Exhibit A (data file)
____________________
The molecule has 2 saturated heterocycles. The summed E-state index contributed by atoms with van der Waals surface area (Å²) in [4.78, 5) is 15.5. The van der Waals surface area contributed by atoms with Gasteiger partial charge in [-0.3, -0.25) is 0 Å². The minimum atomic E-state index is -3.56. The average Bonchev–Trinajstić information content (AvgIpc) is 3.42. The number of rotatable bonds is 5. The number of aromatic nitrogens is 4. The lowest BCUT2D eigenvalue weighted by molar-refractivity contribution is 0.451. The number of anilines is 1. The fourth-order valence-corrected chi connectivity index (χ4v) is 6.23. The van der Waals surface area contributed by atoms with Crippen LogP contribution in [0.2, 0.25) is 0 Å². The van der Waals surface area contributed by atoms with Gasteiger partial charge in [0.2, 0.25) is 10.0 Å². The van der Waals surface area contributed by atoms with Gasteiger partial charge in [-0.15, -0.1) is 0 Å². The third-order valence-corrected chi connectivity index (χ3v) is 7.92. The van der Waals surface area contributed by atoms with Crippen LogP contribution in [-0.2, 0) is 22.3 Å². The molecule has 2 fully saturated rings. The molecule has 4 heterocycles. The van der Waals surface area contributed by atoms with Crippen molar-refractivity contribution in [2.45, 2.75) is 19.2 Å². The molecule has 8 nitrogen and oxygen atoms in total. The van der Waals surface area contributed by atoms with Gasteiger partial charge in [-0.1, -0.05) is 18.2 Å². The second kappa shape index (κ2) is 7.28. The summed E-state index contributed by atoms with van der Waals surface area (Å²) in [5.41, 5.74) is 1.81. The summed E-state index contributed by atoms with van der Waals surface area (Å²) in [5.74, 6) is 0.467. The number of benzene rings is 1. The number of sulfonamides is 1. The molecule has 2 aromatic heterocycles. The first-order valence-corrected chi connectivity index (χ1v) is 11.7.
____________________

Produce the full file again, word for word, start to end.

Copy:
The molecule has 2 saturated heterocycles. The summed E-state index contributed by atoms with van der Waals surface area (Å²) in [4.78, 5) is 15.5. The van der Waals surface area contributed by atoms with Gasteiger partial charge in [-0.3, -0.25) is 0 Å². The minimum atomic E-state index is -3.56. The average Bonchev–Trinajstić information content (AvgIpc) is 3.42. The number of rotatable bonds is 5. The number of aromatic nitrogens is 4. The lowest BCUT2D eigenvalue weighted by molar-refractivity contribution is 0.451. The number of anilines is 1. The fourth-order valence-corrected chi connectivity index (χ4v) is 6.23. The van der Waals surface area contributed by atoms with Crippen LogP contribution in [0.2, 0.25) is 0 Å². The van der Waals surface area contributed by atoms with Gasteiger partial charge in [0.2, 0.25) is 10.0 Å². The van der Waals surface area contributed by atoms with Gasteiger partial charge in [-0.15, -0.1) is 0 Å². The third-order valence-corrected chi connectivity index (χ3v) is 7.92. The van der Waals surface area contributed by atoms with Crippen LogP contribution in [-0.2, 0) is 22.3 Å². The molecule has 2 fully saturated rings. The molecule has 4 heterocycles. The van der Waals surface area contributed by atoms with Crippen molar-refractivity contribution in [2.45, 2.75) is 19.2 Å². The molecule has 8 nitrogen and oxygen atoms in total. The van der Waals surface area contributed by atoms with Gasteiger partial charge in [-0.1, -0.05) is 18.2 Å². The second kappa shape index (κ2) is 7.28. The summed E-state index contributed by atoms with van der Waals surface area (Å²) in [5.41, 5.74) is 1.81. The summed E-state index contributed by atoms with van der Waals surface area (Å²) in [5.74, 6) is 0.467. The number of benzene rings is 1. The number of sulfonamides is 1. The molecule has 2 aromatic heterocycles. The first-order valence-corrected chi connectivity index (χ1v) is 11.7.